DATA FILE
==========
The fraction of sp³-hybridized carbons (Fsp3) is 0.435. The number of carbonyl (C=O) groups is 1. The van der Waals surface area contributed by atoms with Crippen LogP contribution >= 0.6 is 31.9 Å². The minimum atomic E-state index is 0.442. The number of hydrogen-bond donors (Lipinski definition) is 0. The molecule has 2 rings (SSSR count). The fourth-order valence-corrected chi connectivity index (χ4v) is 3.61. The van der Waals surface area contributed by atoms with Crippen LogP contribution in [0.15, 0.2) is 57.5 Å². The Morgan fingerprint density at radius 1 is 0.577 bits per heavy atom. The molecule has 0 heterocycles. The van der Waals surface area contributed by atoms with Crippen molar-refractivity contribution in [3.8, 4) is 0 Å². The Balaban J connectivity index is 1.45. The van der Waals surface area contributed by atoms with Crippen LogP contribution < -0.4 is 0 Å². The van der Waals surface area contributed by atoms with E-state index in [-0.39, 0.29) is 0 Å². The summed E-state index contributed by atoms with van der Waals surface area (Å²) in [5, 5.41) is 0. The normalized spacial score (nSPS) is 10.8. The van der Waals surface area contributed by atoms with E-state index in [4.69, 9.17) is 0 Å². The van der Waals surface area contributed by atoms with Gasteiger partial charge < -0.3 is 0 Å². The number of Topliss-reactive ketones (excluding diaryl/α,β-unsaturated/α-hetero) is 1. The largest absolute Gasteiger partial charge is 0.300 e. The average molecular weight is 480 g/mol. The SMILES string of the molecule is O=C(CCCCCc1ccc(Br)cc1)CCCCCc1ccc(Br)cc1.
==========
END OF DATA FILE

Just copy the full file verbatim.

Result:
The fraction of sp³-hybridized carbons (Fsp3) is 0.435. The number of carbonyl (C=O) groups is 1. The van der Waals surface area contributed by atoms with Crippen LogP contribution >= 0.6 is 31.9 Å². The minimum atomic E-state index is 0.442. The number of hydrogen-bond donors (Lipinski definition) is 0. The molecule has 2 rings (SSSR count). The fourth-order valence-corrected chi connectivity index (χ4v) is 3.61. The van der Waals surface area contributed by atoms with Crippen LogP contribution in [0.15, 0.2) is 57.5 Å². The Morgan fingerprint density at radius 1 is 0.577 bits per heavy atom. The molecule has 0 heterocycles. The van der Waals surface area contributed by atoms with Crippen molar-refractivity contribution in [3.8, 4) is 0 Å². The Balaban J connectivity index is 1.45. The van der Waals surface area contributed by atoms with Crippen LogP contribution < -0.4 is 0 Å². The van der Waals surface area contributed by atoms with E-state index in [-0.39, 0.29) is 0 Å². The summed E-state index contributed by atoms with van der Waals surface area (Å²) in [5, 5.41) is 0. The normalized spacial score (nSPS) is 10.8. The van der Waals surface area contributed by atoms with E-state index in [4.69, 9.17) is 0 Å². The van der Waals surface area contributed by atoms with Gasteiger partial charge < -0.3 is 0 Å². The number of Topliss-reactive ketones (excluding diaryl/α,β-unsaturated/α-hetero) is 1. The largest absolute Gasteiger partial charge is 0.300 e. The average molecular weight is 480 g/mol. The SMILES string of the molecule is O=C(CCCCCc1ccc(Br)cc1)CCCCCc1ccc(Br)cc1.